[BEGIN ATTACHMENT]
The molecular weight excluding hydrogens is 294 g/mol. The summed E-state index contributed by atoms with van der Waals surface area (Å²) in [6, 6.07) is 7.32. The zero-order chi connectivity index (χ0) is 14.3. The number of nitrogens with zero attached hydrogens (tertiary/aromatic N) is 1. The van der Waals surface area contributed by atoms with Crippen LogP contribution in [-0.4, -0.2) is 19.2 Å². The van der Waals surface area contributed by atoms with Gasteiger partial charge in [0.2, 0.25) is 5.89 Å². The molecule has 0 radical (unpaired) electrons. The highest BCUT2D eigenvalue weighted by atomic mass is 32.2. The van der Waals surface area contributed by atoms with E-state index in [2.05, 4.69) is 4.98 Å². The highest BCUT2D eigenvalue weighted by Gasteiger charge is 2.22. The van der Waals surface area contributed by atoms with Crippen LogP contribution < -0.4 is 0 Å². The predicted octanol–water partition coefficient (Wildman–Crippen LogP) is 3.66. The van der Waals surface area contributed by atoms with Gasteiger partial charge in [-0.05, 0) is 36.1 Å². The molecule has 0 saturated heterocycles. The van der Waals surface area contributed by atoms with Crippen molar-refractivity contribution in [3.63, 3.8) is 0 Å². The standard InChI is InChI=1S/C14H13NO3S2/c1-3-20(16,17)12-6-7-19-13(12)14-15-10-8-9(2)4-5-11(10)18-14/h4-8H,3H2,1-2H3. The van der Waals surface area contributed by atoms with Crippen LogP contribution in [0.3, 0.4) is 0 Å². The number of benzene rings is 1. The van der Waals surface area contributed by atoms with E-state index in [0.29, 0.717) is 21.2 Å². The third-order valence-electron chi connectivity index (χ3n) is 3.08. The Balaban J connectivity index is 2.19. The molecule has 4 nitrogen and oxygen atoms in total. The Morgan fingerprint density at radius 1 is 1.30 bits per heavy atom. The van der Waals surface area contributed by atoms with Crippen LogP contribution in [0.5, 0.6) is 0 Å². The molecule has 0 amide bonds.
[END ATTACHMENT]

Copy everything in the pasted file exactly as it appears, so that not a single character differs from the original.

The molecular weight excluding hydrogens is 294 g/mol. The summed E-state index contributed by atoms with van der Waals surface area (Å²) in [6, 6.07) is 7.32. The zero-order chi connectivity index (χ0) is 14.3. The number of nitrogens with zero attached hydrogens (tertiary/aromatic N) is 1. The van der Waals surface area contributed by atoms with Crippen LogP contribution in [-0.4, -0.2) is 19.2 Å². The van der Waals surface area contributed by atoms with Gasteiger partial charge in [0.2, 0.25) is 5.89 Å². The molecule has 0 radical (unpaired) electrons. The highest BCUT2D eigenvalue weighted by atomic mass is 32.2. The van der Waals surface area contributed by atoms with E-state index in [2.05, 4.69) is 4.98 Å². The highest BCUT2D eigenvalue weighted by Gasteiger charge is 2.22. The van der Waals surface area contributed by atoms with Crippen LogP contribution < -0.4 is 0 Å². The predicted octanol–water partition coefficient (Wildman–Crippen LogP) is 3.66. The van der Waals surface area contributed by atoms with Gasteiger partial charge in [-0.05, 0) is 36.1 Å². The molecule has 0 saturated heterocycles. The van der Waals surface area contributed by atoms with Crippen molar-refractivity contribution in [3.63, 3.8) is 0 Å². The standard InChI is InChI=1S/C14H13NO3S2/c1-3-20(16,17)12-6-7-19-13(12)14-15-10-8-9(2)4-5-11(10)18-14/h4-8H,3H2,1-2H3. The van der Waals surface area contributed by atoms with Crippen LogP contribution in [0.3, 0.4) is 0 Å². The number of benzene rings is 1. The van der Waals surface area contributed by atoms with E-state index in [0.29, 0.717) is 21.2 Å². The third-order valence-electron chi connectivity index (χ3n) is 3.08. The Balaban J connectivity index is 2.19. The molecule has 4 nitrogen and oxygen atoms in total. The Morgan fingerprint density at radius 1 is 1.30 bits per heavy atom. The van der Waals surface area contributed by atoms with Crippen LogP contribution in [0.5, 0.6) is 0 Å². The molecule has 0 amide bonds.